If a supervillain wanted to roll out a plan to turn the planet's car infrastructure on its head, he could hardly do better than the deal that Israeli company Better Place just announced with the China Southern Power Grid Co.
Better Place is a company that wants to replace filling stations with battery swapping stations. (The batteries are swapped by robots.) If it works, the concept eliminates the range anxiety, long charging times, and battery ownership headaches that come with driving an electric car. The first pilot station is in Israel, and its CEO has estimated that he can cover the entire (admittedly small) country with just nine stations.
Now try to imagine 2,300 battery swapping stations spread across China, which is CSP's stated goal. It's a deal on a scale previously incomprehensible for a tiny start-up like Better Place. Of course, it's contingent on trials of Better Place technology in China working out. The idea is that China will start manufacturing its own Better Place-compatible cars.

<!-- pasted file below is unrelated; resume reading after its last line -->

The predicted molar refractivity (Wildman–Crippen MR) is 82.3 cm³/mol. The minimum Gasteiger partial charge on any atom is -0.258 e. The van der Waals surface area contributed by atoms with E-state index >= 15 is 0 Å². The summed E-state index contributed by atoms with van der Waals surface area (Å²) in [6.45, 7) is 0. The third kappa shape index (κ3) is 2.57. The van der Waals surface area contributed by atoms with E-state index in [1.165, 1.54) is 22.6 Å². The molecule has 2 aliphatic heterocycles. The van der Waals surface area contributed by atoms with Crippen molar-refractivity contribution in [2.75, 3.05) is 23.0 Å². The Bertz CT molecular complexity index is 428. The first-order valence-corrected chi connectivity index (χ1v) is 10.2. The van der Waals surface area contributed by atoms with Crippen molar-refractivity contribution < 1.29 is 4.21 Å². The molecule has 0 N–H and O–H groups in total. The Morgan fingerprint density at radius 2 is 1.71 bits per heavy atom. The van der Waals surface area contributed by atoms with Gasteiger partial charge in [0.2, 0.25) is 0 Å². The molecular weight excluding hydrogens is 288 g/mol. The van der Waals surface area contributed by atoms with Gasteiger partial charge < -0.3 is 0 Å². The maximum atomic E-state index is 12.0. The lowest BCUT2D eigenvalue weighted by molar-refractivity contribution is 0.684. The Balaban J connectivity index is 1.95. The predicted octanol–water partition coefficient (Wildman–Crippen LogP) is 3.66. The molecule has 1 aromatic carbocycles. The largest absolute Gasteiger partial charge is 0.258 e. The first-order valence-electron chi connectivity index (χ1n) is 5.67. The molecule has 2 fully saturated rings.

If the costs can be brought down (currently, a Better Place-compatible Renault is north of $30,000), affordable Chinese-made cars plus commodity batteries could be hard to beat in the transition off of oil as a source of energy and, more importantly, a convenient way to store it.